For that reason, the firm decided it was efficient to limit the conversion to new and renewing files, Wiley says. "Those files that are being renewed, as they come up, we scan those as far back as they go. We don't have any plans to scan a renewal or a policy that doesn't renew, only because it's a lot of work scanning. It would be a year-and-a-half process from start to finish to back-scan all our files. Rather than incorporate time and manpower in scanning files where there's not necessarily going to be a any future policy issued, or premium received, we focus mainly on the ones that we know will be renewed or are active."

The older physical records for inactive accounts are stored at an offsite location, Wiley notes. As a backup security measure, all paper documents are maintained for about six months.


LIA reports measurable savings as a result of the transition to a paperless filing system, including reduced paper consumption, lower machine maintenance and the elimination of offsite storage fees. Along with the reduced office space requirements of maintaining electronic vs. paper forms, Wiley observes that staff productivity is increasing. "Our file crew spends less time physically filing now, and their focus is now on scanning. They're really becoming a different type of employee now. You really can't say they're a file crew anymore-now, it's an electronic documents crew."

The insurance company also has increased its responsiveness to customer inquiries, Wiley adds. Before the electronic records implementation, employees may have spent anywhere between 10 minutes to two hours searching for a file. Now, he points out, "underwriters themselves can go into files electronically, within a matter of 15 seconds, and be able to discuss it right then and there with the appraiser."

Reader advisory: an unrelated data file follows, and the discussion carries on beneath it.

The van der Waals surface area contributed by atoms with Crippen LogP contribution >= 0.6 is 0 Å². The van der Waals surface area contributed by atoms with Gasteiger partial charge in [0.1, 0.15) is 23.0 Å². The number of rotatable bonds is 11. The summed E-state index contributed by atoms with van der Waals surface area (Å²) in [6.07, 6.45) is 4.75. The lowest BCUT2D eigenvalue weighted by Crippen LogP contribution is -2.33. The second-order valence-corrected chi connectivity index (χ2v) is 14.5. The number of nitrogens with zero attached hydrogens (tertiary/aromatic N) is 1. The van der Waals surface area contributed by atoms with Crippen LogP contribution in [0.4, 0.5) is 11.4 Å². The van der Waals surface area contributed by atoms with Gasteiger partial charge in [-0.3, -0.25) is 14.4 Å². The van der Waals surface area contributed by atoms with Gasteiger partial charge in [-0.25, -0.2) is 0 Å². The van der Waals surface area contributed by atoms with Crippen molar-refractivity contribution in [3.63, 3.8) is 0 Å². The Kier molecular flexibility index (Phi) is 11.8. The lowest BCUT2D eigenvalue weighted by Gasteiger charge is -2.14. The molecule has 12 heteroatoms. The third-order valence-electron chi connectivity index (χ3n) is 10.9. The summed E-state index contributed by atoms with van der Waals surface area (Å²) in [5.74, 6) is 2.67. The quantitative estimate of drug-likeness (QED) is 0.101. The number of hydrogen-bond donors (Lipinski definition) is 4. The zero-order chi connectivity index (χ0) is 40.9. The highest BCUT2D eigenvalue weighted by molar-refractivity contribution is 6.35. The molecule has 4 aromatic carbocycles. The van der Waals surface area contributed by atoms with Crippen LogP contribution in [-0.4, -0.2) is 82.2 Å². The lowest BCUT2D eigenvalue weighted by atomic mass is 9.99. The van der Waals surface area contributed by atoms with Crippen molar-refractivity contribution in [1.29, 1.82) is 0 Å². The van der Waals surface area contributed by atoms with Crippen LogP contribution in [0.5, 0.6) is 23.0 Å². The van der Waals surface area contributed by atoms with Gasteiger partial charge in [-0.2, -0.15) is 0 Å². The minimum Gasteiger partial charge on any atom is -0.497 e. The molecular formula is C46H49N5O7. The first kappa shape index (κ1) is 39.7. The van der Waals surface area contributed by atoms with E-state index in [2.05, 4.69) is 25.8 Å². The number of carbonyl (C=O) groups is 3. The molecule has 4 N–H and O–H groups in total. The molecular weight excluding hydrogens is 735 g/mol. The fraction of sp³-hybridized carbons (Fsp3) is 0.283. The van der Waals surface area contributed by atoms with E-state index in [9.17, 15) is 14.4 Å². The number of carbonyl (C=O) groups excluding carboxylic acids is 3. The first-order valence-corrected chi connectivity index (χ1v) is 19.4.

LIA tracks reduced costs for paper, folders, toner, printers and other expenses associated with generating and managing paper, Wiley adds. "We don't have to update and buy new machines and maintain those machines as much as before, so the expense there is greatly reduced. We estimate we'll recoup our investment in the electronic document management system-along with scanners and additional desk units-within five to six years."

In the near future, LIA plans to more tightly integrate its electronic records system with its in-house underwriting program. The goal, according to Wiley, is to be able to automatically store outgoing letters to customers. "Rather than the physical letter having to go into the physical file, it could automatically it to Cabinet NG in the correct folder, at the correct spot, and with the correct name-all done electronically in the background."

In addition, Wiley plans to integrate the product with other divisions of the company, including operations, marketing and accounting.

Joe McKendrick is an author and consultant specializing in information technology, based in Doylestown, Pa.